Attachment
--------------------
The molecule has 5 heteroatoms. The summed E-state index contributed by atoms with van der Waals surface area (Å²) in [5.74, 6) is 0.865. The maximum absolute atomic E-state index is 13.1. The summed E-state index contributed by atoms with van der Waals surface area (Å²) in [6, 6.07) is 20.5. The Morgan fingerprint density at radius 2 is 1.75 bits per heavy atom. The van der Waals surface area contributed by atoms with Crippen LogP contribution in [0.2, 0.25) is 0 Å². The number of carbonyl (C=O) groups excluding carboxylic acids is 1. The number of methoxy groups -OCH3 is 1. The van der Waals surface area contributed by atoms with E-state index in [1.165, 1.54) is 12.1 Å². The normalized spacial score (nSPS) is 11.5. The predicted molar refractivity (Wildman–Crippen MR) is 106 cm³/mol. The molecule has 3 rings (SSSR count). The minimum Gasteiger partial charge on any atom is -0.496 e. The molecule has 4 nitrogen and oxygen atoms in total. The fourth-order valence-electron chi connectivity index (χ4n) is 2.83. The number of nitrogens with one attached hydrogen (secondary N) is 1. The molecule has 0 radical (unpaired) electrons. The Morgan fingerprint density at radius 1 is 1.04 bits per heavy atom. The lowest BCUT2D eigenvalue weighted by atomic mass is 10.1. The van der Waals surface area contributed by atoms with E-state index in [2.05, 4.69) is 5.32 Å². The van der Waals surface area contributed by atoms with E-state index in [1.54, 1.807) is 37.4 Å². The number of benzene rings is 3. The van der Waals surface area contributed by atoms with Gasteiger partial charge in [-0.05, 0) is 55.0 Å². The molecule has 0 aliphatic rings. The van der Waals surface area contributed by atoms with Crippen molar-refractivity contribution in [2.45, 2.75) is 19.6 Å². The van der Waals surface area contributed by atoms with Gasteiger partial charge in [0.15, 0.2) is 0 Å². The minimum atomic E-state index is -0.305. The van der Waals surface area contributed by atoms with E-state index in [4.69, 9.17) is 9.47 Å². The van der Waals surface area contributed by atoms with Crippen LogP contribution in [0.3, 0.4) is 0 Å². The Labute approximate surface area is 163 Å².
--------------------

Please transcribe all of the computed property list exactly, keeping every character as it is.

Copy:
The molecule has 5 heteroatoms. The summed E-state index contributed by atoms with van der Waals surface area (Å²) in [5.74, 6) is 0.865. The maximum absolute atomic E-state index is 13.1. The summed E-state index contributed by atoms with van der Waals surface area (Å²) in [6, 6.07) is 20.5. The Morgan fingerprint density at radius 2 is 1.75 bits per heavy atom. The van der Waals surface area contributed by atoms with Crippen LogP contribution in [0.2, 0.25) is 0 Å². The number of carbonyl (C=O) groups excluding carboxylic acids is 1. The number of methoxy groups -OCH3 is 1. The van der Waals surface area contributed by atoms with E-state index in [1.165, 1.54) is 12.1 Å². The normalized spacial score (nSPS) is 11.5. The predicted molar refractivity (Wildman–Crippen MR) is 106 cm³/mol. The molecule has 3 rings (SSSR count). The minimum Gasteiger partial charge on any atom is -0.496 e. The molecule has 4 nitrogen and oxygen atoms in total. The fourth-order valence-electron chi connectivity index (χ4n) is 2.83. The number of nitrogens with one attached hydrogen (secondary N) is 1. The molecule has 0 radical (unpaired) electrons. The Morgan fingerprint density at radius 1 is 1.04 bits per heavy atom. The lowest BCUT2D eigenvalue weighted by atomic mass is 10.1. The van der Waals surface area contributed by atoms with E-state index in [2.05, 4.69) is 5.32 Å². The van der Waals surface area contributed by atoms with E-state index in [1.54, 1.807) is 37.4 Å². The number of benzene rings is 3. The van der Waals surface area contributed by atoms with Gasteiger partial charge in [-0.05, 0) is 55.0 Å². The molecule has 0 aliphatic rings. The van der Waals surface area contributed by atoms with Crippen molar-refractivity contribution in [2.45, 2.75) is 19.6 Å². The van der Waals surface area contributed by atoms with Gasteiger partial charge in [0.15, 0.2) is 0 Å². The minimum atomic E-state index is -0.305. The van der Waals surface area contributed by atoms with E-state index in [4.69, 9.17) is 9.47 Å². The van der Waals surface area contributed by atoms with Crippen LogP contribution in [0.3, 0.4) is 0 Å². The Labute approximate surface area is 163 Å².